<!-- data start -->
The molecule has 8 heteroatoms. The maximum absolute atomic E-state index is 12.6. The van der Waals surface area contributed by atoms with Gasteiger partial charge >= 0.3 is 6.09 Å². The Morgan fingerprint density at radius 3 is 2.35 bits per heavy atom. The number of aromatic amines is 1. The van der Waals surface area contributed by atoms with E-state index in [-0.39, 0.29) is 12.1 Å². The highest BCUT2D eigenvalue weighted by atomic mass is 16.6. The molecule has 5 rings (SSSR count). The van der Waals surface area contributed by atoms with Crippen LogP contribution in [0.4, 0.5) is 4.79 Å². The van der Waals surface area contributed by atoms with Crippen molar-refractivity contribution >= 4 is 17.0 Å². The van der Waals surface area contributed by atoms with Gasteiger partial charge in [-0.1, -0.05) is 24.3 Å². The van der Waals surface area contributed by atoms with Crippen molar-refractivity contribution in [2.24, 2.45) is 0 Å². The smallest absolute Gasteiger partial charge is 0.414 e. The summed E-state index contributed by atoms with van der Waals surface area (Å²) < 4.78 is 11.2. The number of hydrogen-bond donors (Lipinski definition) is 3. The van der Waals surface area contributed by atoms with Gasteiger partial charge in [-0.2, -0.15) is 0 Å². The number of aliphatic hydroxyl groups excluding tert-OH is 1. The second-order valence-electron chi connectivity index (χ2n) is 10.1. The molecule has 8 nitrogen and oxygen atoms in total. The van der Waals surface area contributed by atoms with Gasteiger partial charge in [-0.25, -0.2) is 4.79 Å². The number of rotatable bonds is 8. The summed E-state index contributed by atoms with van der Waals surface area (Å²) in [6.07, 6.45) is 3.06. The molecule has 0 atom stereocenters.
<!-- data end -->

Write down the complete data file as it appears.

The molecule has 8 heteroatoms. The maximum absolute atomic E-state index is 12.6. The van der Waals surface area contributed by atoms with Gasteiger partial charge >= 0.3 is 6.09 Å². The Morgan fingerprint density at radius 3 is 2.35 bits per heavy atom. The number of aromatic amines is 1. The van der Waals surface area contributed by atoms with E-state index in [-0.39, 0.29) is 12.1 Å². The highest BCUT2D eigenvalue weighted by atomic mass is 16.6. The molecule has 5 rings (SSSR count). The van der Waals surface area contributed by atoms with Crippen LogP contribution in [0.4, 0.5) is 4.79 Å². The van der Waals surface area contributed by atoms with Crippen molar-refractivity contribution >= 4 is 17.0 Å². The van der Waals surface area contributed by atoms with Gasteiger partial charge in [-0.1, -0.05) is 24.3 Å². The van der Waals surface area contributed by atoms with Crippen molar-refractivity contribution in [2.24, 2.45) is 0 Å². The smallest absolute Gasteiger partial charge is 0.414 e. The summed E-state index contributed by atoms with van der Waals surface area (Å²) < 4.78 is 11.2. The number of hydrogen-bond donors (Lipinski definition) is 3. The van der Waals surface area contributed by atoms with Gasteiger partial charge in [-0.2, -0.15) is 0 Å². The number of aliphatic hydroxyl groups excluding tert-OH is 1. The second-order valence-electron chi connectivity index (χ2n) is 10.1. The molecule has 8 nitrogen and oxygen atoms in total. The van der Waals surface area contributed by atoms with Gasteiger partial charge in [-0.25, -0.2) is 4.79 Å². The number of rotatable bonds is 8. The summed E-state index contributed by atoms with van der Waals surface area (Å²) in [6.07, 6.45) is 3.06. The molecule has 0 atom stereocenters.